Thursday, May 14, 2009

Credit Cards

I admit that I'm one of those Gringos that hates to needlessly part with my hard-earned cash. Some people might think I'm a tightwad, but I prefer to think of myself as either frugal or thrifty.

One of the things that always irked me was the 3% transaction fee that American credit card companies charge on all purchases outside of the USA. So far, I've only been able to find three credit cards that do not charge this fee: cards issued by Capital One, Charles Schwab, and Discover.

While Discover cards are not widely accepted outside of the USA, they are accepted throughout Central America. So I got one and enjoyed using it during my trips to Honduras. Usually people looked at the card, and would ask what type of card is this? This made it even more fun to use. But no more...Discover started charging a 2% foreign transaction fee effective this month. So I'll retire it to my credit card cemetery in my dresser drawer.

Between Charles Schwab and Capital One, I prefer the Schwab card because in addition to not charging that pesky foreign transaction fee, it also pays me back 2% of total purchases. The Capital One card gives airline points, so I'll keep it for backup.

Friday, May 01, 2009

Low Expectations or Just No Expectations

Although I really love Honduras, and consider myself a 'Catracho' in my heart, there are many little things that just bug me. I've never really made a list of all of these things, but I know it would be pretty long. A couple of recent examples are:

1- My family and I recently went to one of the 'better' Chinese restaurants in Tegucigalpa. The table had been cleaned and we were seated. The place mats, however, were filthy. They had crumbs on them and caked on food and sauce. My wife pointed this out to the waitress. Her reaction?... She picked up a couple of them, slapped them together a couple of times, and put them back on the table. OK, the crumbs did fall off (probably on my wife's lap), but the caked on food was still pretty disgusting, so my wife took the place mats from the table and put them on the floor under a chair. The waitress seemed surprised by this, so my wife told her that we would rather have no place mats rather than dine on dirty ones.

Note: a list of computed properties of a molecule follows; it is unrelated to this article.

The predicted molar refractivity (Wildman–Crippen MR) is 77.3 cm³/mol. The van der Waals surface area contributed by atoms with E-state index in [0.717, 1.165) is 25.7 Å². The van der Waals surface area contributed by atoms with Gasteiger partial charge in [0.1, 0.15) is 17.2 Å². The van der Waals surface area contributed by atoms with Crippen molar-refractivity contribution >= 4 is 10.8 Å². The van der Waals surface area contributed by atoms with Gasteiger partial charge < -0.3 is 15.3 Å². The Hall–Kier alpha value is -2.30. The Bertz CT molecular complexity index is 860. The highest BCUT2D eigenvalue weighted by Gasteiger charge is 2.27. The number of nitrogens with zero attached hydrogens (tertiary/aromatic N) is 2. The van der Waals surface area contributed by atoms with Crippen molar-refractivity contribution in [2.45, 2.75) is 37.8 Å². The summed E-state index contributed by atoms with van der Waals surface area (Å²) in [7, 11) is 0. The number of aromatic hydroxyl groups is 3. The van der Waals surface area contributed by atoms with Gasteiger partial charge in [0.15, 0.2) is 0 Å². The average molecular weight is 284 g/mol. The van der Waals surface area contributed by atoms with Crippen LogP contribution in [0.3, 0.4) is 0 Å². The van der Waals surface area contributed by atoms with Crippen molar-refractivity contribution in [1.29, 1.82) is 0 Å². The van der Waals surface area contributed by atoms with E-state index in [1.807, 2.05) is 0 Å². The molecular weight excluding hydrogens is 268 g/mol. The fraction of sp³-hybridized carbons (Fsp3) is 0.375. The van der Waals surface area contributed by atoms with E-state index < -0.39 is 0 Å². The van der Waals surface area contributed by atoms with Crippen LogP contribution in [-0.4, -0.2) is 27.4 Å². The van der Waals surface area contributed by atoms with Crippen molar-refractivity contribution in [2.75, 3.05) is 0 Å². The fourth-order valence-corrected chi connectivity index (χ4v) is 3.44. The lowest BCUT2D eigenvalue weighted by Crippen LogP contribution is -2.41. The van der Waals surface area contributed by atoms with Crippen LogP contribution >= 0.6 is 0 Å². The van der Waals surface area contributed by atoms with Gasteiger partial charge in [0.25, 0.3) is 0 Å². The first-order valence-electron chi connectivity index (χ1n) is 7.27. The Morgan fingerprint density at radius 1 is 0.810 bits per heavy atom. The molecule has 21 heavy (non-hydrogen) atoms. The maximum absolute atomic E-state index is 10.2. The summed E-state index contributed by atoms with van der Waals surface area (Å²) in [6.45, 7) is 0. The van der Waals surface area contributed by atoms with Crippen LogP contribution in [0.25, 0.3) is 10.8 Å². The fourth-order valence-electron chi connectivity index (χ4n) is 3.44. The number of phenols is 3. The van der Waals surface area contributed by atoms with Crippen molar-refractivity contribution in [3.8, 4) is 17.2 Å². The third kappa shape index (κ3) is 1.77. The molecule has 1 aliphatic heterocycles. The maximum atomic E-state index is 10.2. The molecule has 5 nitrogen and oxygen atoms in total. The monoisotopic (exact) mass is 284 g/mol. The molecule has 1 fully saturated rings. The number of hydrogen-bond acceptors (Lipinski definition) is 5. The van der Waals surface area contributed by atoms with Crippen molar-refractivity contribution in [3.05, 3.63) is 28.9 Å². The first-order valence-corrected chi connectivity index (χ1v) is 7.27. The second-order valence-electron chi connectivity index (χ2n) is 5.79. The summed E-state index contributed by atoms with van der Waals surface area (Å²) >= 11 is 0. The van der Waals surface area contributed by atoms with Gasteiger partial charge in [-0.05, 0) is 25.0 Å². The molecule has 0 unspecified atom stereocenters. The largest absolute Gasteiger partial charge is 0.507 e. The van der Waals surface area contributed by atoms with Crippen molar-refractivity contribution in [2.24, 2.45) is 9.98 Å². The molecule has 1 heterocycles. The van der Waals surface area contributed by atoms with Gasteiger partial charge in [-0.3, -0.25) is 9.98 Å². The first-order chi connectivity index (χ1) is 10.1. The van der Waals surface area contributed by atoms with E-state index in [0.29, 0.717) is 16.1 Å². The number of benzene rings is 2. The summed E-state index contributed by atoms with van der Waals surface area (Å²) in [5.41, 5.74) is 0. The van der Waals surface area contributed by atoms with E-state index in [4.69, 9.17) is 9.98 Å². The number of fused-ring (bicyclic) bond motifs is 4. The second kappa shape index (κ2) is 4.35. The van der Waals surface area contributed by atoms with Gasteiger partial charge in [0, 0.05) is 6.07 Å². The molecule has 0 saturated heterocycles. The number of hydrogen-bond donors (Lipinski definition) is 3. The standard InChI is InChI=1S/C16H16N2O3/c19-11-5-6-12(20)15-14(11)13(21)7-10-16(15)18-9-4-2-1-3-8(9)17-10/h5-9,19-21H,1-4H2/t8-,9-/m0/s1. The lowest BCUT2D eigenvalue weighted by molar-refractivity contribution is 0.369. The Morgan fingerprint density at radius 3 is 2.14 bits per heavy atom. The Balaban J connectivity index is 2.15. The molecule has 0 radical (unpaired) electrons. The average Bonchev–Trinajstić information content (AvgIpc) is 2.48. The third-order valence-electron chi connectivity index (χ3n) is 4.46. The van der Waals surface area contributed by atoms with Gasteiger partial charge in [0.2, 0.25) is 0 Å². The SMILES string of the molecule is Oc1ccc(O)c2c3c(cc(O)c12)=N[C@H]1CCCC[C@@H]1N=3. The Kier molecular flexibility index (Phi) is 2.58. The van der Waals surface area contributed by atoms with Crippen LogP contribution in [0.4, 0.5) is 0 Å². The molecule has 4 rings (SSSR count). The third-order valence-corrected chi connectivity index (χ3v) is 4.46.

2- For some reason, construction workers consider the street to be a part of their construction site, at least in residential neighborhoods. Construction debris litters the street during the entire construction of a house, which can sometimes be upwards of 1-2 years. There are piles of wood, dirt, and nails strewn everywhere. Usually, there will be a car parked directly opposite of all the debris making it virtually impossible to pass. Oh, did I say anything about getting flat tires from all the nails thrown onto the street? In the USA (and in other countries I'm sure), neighbors, neighborhood associations, and the municipal government would make the contractor's life hell if they did not regularly haul away the debris, but oh no, not in Honduras.

I've thought about all these things, and sometimes wonder if I'm being just a bit too knit-picky. Well, the more I think about it, I realize I'm not being too picky. Shouldn't place mats be clean in a restaurant? Shouldn't a contractor haul away his debris? These things happen in Honduras because the restaurant owner know people will still frequent his restaurant with the dirty place mats and not complain. The contractor knows that if you dare to complain about the debris, he will just say "Oh, I'll take care of that", knowing full well that he has no intention to, and the complainant knows he has no intention to. Things are just going to continue as they are, have always been, and always will be.

Why? Because Hondurans have low expectations or maybe, more precisely, no expectations